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Rate rises in August AND September despite inflation drop - forecast

One of the country’s leading mortgage brokers predicts a rise in the Bank of England base rate next month - and yet ANOTHER in September. 

The grim forecast comes from John Charcol, even after figures yesterday showing the headline rate of inflation dropping to 7.9 per cent in the year to June - the fall was greater than expected and was down from 8.7 per cent in May.

But Charcol’s mortgage technical manager Nick Mendes says: “The latest figures exceeded the market forecasts of a reduction to 8.2 per cent and core inflation - a key influencer on swap rates - was also down to 6.9 per cent.


“Core inflation remains close to a 30 year high, which is the area the bank of England are targeting to bring down so we can should still expect more rate rises in August and potentially September.

“The UK has the highest inflation amongst the G7 countries, but hopefully this marks the start of a downward trend and towards the government target to half inflation to 5.0 per cent by the end of the year.

“While it’s difficult to pre-empt market reaction, this will hopefully have a positive impact on future market forecasts, and a calming to the recent volatility in fixed rates. It will take a few months before we see any substantial decreases in fixed rate pricing, the advice will be for mortgage holders unsure on their next move to speak to broker or their lender.”

Most other analysts feel the same way - at least about the likelihood of one more rate rise when the Bank of England monetary policy committee meets in early August.

Charles White-Thomson, chief executive of trading service Saxo UK, says: “Year-on-year UK inflation of 7.9 per cent is … evidence that the significant financial medicine in the form of interest rate hikes is taking effect. The big number of 7.9 per cent is still well off the ‘no ifs or buts’ 2.0 per cent target and the cost of living crisis remains painfully evident. We should prepare for a 25bp hike by the Bank of England in August.”

Chris Druce, senior research analyst at Knight Frank, comments: “13 consecutive base rate rises by the Bank of England since December 2021 to tame inflation has taken us to 5.0 per cent and pushed the cost of borrowing to a recent high. This has reduced buyers’ spending power, weakened sentiment in the UK property market and acted as a drag on activity .

“Nerves are unlikely to be calmed and the outlook improved until buyers’ can gauge where the new peak in the bank rate will be, allowing them to plan accordingly. Today’s fall in inflation is therefore important but a step on a journey that’s not yet complete.”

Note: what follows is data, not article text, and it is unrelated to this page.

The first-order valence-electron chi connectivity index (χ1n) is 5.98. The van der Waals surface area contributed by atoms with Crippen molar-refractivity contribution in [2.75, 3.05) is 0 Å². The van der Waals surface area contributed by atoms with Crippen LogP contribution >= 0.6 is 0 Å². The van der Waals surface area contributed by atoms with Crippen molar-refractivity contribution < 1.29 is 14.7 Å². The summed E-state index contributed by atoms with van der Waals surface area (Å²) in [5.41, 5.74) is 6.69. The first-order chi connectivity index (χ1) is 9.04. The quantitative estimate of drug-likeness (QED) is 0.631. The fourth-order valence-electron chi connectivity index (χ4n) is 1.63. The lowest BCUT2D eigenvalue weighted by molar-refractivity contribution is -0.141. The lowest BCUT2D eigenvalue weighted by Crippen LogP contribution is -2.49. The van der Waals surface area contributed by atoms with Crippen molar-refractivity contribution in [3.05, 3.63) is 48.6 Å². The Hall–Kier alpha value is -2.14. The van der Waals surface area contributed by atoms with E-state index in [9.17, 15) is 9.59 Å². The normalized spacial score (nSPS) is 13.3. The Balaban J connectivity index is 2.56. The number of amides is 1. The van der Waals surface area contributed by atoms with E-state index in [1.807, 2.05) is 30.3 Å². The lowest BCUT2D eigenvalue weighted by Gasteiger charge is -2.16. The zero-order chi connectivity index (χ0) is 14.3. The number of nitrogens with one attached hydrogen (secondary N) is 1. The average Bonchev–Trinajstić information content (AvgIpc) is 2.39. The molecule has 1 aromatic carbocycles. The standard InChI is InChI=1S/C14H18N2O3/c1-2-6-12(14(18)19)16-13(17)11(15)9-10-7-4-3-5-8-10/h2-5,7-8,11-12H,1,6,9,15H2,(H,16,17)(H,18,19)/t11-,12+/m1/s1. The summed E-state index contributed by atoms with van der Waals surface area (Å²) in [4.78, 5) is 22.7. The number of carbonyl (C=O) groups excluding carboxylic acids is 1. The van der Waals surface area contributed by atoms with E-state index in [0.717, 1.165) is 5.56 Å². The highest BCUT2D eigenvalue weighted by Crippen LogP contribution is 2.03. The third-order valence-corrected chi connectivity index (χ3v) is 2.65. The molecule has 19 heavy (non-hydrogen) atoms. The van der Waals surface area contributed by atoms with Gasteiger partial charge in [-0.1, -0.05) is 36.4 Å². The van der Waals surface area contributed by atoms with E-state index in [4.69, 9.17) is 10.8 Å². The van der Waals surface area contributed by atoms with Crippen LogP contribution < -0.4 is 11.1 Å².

And Kevin Pratt, personal finance expert at Forbes Advisor adds: "Hard-pressed consumers and mortgage holders … might have heard the good news about the falling energy prices, seen reports that food inflation has peaked and watched the Business Secretary demand supermarkets cut the price of petrol and thought a corner has been turned. And in some ways it has. 

“But the Bank of England’s main focus is likely to be the measure of inflation that strips out food and energy costs because of their inherent volatility - and this core figure shifted more modestly in June, edging down from 7.1 to 6.9 per cent on the back of wage increases. This doesn't auger well for the August Bank Rate call.”

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    Muppets still trying to predict the unpredictable.
    We forgive weather forecasters, but these guys, come on!
    I hope the Bank of England do nothing. Most economists believe it takes 12-18 months for an interest rate rise to affect inflation. Therefore the rises that took place last year are now starting to affect inflation.
    The B of E were too slow to react to the situation before and left rates too low, they had compounded the situation by a final tampering of our economy by some extra quantitive easing which really had added to inflation. In fairness they did not know that Putin was going to invade Ukraine, though the signs were there. What the UK does not need is further rate rises to stifle the economy further, we did to grow.
    If rates come down again next month I would hope they have the balls to drop rates by 0.25%.
    Realistically mortgage rates need to be between 4-5% for a healthy economy. They have been too low for too long, so don't be surprised by my lack of faith in Mr Bailey!

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    Be an idea to do nothing at least for one month- august. Eh.


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